Anyone who has studied or has a brief understanding of Economics 101 will recognise the marketing tactics used in the fourth face to the cube of persuasion very quickly. Since you were born, it has been affecting you throughout your life. When you were told you couldn’t have that box of chocolates, when you saw that kid playing with a brand new Rubik’s Cube, or seeing a Ferrari speed past, things you didn’t have or couldn’t have instantly became desirable. The fourth face to the cube of persuasion, the “Law of Scarcity,” is about supply and demand. When there is high demand, or less supply for something, the more rare and valuable it can be. Basic marketing tactics and sales training deals with this idea of scarcity for the potential of influence, which primarily is about creating desire for purchase.
It is no wonder that even at the birth of creation, Adam and Eve couldn’t stay away from the forbidden fruit, despite having the rest of the Garden of Eden to take from. Scarcity drives us crazy. Things are always more valuable and enticing when they are hard to obtain, or the last one on the shelf. By being prohibited from a product, we feel that our freedom is restricted and will experience psychological resistance and fight to restore that freedom.
One great example in history was a time when potatoes were made to be as valuable as gold. During the late 1700s, potatoes were regarded with suspicion, distaste and fear. The French believed they caused leprosy, the Germans used it as animal fodder, whereas the Russians presumed them to be poisonous. Catherine the Great, ruler of Russia, saw there was a great famine, and had high fences erected around her potato fields with guards stationed around to fend off thieves. Of course, the peasants of the town would watch and wonder why the wealthy were keeping the potatoes to themselves. Such an exclusivity of the potato created their desire, that eventually turned potatoes into a staple of the Russian diet (Pratkanis & Aronson 2001).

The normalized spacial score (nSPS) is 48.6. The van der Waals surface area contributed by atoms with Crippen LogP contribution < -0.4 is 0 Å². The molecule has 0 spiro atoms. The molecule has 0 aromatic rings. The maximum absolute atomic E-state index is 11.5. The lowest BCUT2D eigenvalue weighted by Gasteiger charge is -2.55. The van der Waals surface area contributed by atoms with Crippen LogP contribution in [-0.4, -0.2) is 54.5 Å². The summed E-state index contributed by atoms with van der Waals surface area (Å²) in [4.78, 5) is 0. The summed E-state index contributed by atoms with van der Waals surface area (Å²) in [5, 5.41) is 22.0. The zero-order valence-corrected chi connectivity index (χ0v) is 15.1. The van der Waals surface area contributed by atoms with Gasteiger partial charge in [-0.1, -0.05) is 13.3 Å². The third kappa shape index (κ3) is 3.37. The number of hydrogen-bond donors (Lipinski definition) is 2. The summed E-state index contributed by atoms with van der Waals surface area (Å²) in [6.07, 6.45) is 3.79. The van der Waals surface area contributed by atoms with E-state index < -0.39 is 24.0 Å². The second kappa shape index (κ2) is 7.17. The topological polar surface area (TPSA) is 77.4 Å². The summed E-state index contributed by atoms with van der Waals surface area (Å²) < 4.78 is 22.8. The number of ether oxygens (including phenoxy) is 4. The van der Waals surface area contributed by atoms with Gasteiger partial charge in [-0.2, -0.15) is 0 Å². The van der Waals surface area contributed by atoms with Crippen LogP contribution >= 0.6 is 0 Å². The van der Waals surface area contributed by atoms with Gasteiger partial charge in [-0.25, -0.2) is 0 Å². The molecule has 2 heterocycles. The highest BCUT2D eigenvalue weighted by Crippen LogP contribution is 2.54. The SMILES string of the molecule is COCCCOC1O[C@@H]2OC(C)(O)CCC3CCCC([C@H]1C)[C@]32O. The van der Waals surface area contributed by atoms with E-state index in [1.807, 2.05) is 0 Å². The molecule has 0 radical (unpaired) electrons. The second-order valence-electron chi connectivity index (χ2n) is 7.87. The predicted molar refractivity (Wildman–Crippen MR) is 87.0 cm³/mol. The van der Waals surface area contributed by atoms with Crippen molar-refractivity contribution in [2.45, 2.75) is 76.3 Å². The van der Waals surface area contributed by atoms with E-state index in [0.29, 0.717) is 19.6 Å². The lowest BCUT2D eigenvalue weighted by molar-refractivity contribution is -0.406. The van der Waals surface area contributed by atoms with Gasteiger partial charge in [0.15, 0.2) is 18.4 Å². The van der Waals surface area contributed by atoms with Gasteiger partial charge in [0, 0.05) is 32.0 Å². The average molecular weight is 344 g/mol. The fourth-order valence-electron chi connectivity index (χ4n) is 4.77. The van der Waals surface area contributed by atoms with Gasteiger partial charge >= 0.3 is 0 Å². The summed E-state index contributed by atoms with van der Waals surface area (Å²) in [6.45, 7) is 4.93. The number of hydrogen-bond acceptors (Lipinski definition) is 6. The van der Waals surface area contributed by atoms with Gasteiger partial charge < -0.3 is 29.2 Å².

Catherine the Great’s campaign to transform the potato from something that was barely fit for a dog to eat, to a solution to the Russian famine, is the epitome of branding strategy and marketing tactics in play. By taking advantage of the human psyche in the persuasion process, you can increase the attractiveness of an object, simply by shifting the perception of its scarcity.
The Fourth Face to Persuasion is the Law of Scarcity
Brand and marketing consultants recognise that scarcity sells. We are all aware of the ads that scream: “for a limited time only,” “only available in this store,” or “sale ending soon.” And they work. Some marketing tactics include even deliberately limiting stock. Since the introduction of the Barbie doll in 1959, there has always been a toy that becomes the central, scarce item each year. We’ve seen the fads of G.I. Joe action figures, Magna-doodles, Furbies, Robot Poo-chi and Meow-chis, Pokemon cards and Tamagotchis. Due to the rarity of such popular toys, they were frequently out-of-stock. Through brand building and marketing tactics, it has been shown that the threat of potentially losing the opportunity to purchase an item will influence on the decision-making process. This mental trigger can cause tension and unrest and even such great anxiety in people that they will act to prevent this potential loss – even if they weren’t initially interested in the product in the first place!
Think of Romeo and Juliet. If the ancient feud between the Capulets and Montagues did not exist, do you believe Romeo would have been as committed to elope with her? We have been led to believe that love was an uncontrollable process, that these chemical reactions within us were unexplainable – but the impossible truth is that this can be controlled! Playing hard to get is one common relationship dynamic, based off the Rule of Scarcity. If your availability seems limited, you may seem that you are “in demand” or “one-of-a-kind,” increasing the perceived value of yourself. Whilst frustrating to the other party, we know that we must work for love, in order to play the game.
So what can this mean for business? Can you say “limited supply” in your communication? People tend to stay away from empty restaurants and popular clubs will have long lines outside, even if it may be empty inside! It’s about creating the perception of scarcity through artificial queues.
The challenge is to make your brand that forbidden fruit.
Pratkanis, AR & Aronson, E 2001, Age of Propaganda: The Everyday Use and Abuse of Persuasion, rev. edn., Holt Paperbacks, New York, ch. 30.
Westside Toastmasters n.d., ‘The Rule of Scarcity: Get Anyone to Take Immediate Action’ in The Rules of Persuasion, ch. 7, viewed 7 November 2012, <http://westsidetoastmasters.com/resources/laws_persuasion/chap7.html>.